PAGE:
Casting an eye down the 37V4000’s remaining specifications reveals some good news and some bad news. The good news is a claimed contrast ratio of 22,000:1 that looks pretty high for such an affordable TV. The bad news is a non-Full HD native resolution of 1,366 x 768, and an apparent lack of support for the ‘pure’ 1080p/24 feeds now delivered by pretty much any Blu-ray player you care to mention.
A quick double check of this with my resident Blu-ray player – itself a Sony model – proves that the 37V4000 will indeed not handle 1080p/24 material. Instead, when the Blu-ray player’s output is set to ‘automatic’, the handshake between the TV and the Blu-ray player results in a 1080i/60 playback mode being selected.
The combination of the mere HD Ready resolution and lack of 1080p/24 support will doubtless alarm many AV enthusiasts. But even though I count myself as just such an enthusiast, I’d say that neither issue need be the end of the world provided the TV’s ‘engine’ does a good enough job of both handling motion and downscaling the UK’s predominantly 1,920 x 1,080 HD sources to the 1,366 x 768 pixel count.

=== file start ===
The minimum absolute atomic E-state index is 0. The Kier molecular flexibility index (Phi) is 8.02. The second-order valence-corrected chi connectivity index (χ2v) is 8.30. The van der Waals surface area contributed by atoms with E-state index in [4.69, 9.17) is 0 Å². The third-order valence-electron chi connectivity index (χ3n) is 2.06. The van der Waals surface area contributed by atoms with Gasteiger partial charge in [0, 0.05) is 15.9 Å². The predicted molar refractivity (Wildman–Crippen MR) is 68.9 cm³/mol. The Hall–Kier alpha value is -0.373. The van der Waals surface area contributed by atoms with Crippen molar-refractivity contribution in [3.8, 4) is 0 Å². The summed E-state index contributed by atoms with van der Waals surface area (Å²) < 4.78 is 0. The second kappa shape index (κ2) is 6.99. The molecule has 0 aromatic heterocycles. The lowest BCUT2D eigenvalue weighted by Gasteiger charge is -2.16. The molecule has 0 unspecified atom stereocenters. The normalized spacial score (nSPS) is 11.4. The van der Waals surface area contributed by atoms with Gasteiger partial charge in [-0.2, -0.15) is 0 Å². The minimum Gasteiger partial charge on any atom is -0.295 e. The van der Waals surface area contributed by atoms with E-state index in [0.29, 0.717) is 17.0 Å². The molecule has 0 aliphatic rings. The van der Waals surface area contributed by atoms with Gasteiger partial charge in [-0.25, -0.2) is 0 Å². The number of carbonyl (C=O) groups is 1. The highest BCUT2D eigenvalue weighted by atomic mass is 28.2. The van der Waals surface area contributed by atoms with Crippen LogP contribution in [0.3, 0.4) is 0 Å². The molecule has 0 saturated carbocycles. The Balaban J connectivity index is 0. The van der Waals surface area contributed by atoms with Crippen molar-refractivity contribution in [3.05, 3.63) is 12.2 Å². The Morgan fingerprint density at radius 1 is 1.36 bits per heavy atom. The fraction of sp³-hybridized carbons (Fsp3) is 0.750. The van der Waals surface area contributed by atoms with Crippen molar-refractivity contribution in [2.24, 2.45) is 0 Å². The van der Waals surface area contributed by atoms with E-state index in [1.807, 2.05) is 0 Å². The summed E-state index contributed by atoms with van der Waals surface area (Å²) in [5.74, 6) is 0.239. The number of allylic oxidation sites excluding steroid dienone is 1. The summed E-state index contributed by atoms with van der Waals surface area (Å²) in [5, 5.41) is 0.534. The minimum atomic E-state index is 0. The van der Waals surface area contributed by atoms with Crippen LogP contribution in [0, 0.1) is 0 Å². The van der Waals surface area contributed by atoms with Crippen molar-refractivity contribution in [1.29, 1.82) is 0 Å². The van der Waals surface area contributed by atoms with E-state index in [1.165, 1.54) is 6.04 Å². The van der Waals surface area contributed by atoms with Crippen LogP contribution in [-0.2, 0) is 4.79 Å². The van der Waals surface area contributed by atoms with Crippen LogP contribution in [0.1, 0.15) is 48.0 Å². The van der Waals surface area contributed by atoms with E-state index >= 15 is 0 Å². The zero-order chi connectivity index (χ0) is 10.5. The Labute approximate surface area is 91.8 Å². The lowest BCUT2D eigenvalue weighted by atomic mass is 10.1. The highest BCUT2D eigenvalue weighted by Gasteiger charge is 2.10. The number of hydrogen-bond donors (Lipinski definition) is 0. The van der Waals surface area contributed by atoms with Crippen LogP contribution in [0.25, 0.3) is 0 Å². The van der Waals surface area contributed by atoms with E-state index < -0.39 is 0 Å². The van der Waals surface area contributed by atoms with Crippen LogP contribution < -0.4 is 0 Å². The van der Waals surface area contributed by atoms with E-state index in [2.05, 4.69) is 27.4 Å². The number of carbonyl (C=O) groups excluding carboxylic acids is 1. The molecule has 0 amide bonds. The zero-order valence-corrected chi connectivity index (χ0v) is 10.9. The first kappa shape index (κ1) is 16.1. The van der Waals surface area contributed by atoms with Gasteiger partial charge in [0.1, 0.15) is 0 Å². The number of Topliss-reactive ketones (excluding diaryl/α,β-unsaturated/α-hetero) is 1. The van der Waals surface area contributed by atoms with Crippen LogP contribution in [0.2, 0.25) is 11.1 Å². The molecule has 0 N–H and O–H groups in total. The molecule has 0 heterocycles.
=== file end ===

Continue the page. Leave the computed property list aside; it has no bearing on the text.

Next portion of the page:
So let’s start our tests by looking specifically at these two issues. When it comes to the downscaling, the news is very good. For the 37V4000 manages to ‘resize’ Full HD Blu-rays and broadcasts remarkably well for such an affordable set, delivering bags of fine detail and sharpness, without seemingly any of the common colour noise or general image softness side effects associated with the downscaling process.
Obviously a really good Full HD set can deliver HD images with even more delicious detailing and a little more subtlety when it comes to fine colour gradations than the 37V4000. But that doesn’t alter the fact that, to put it as inelegantly as possible, the 37V4000’s HD pictures not only look HD, but impressively HD. Indeed, I’ve seen many full HD TVs reproduce HD material less effectively than this Sony.
Actually, the surprising sharpness of the 37V4000’s HD images offers up a clue to its motion handling performance, too. For I’m mightily relieved to say that there’s far less trouble with LCD’s traditional blurring and smearing issues than I’d expected. In fact, I was scarcely troubled by blurring at all during HD viewing, and seldom felt truly distracted by it with standard def either – even after watching all sorts of tough-to-handle footie and cricket coverage.
As is quite often the case where a relatively low-spec TV avoids motion blur, there does seem a price to pay in the form of some gentle judder, especially with movie sources. But the key word here is ‘gentle’; even the most action-packed of Blu-rays still plays through onto the screen with in emphatically watchable fashion. In fact, I would even anticipate that some people will find the Sony’s marginal judder to look more natural than the ‘liquid smoothness’ delivered by some high-spec rival TVs.